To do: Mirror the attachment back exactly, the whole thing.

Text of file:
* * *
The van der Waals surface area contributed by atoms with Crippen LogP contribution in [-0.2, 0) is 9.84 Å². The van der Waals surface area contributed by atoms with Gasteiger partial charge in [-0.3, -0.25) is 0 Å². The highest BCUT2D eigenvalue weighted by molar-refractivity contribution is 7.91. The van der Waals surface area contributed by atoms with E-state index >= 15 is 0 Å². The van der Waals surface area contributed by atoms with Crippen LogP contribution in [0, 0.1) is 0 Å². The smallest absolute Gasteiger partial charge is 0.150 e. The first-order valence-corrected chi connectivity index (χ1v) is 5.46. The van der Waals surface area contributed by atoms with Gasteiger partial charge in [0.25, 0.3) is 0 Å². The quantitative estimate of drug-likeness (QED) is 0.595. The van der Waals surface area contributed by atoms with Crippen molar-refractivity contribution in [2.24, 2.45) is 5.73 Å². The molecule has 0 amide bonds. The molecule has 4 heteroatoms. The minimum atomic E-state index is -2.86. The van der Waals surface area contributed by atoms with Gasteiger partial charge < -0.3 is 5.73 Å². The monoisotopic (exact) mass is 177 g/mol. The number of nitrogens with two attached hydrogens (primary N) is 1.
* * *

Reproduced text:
The van der Waals surface area contributed by atoms with Crippen LogP contribution in [-0.2, 0) is 9.84 Å². The van der Waals surface area contributed by atoms with Gasteiger partial charge in [-0.3, -0.25) is 0 Å². The highest BCUT2D eigenvalue weighted by molar-refractivity contribution is 7.91. The van der Waals surface area contributed by atoms with E-state index >= 15 is 0 Å². The van der Waals surface area contributed by atoms with Crippen LogP contribution in [0, 0.1) is 0 Å². The smallest absolute Gasteiger partial charge is 0.150 e. The first-order valence-corrected chi connectivity index (χ1v) is 5.46. The van der Waals surface area contributed by atoms with Gasteiger partial charge in [0.25, 0.3) is 0 Å². The quantitative estimate of drug-likeness (QED) is 0.595. The van der Waals surface area contributed by atoms with Crippen molar-refractivity contribution in [2.24, 2.45) is 5.73 Å². The molecule has 0 amide bonds. The molecule has 4 heteroatoms. The minimum atomic E-state index is -2.86. The van der Waals surface area contributed by atoms with Gasteiger partial charge < -0.3 is 5.73 Å². The monoisotopic (exact) mass is 177 g/mol. The number of nitrogens with two attached hydrogens (primary N) is 1.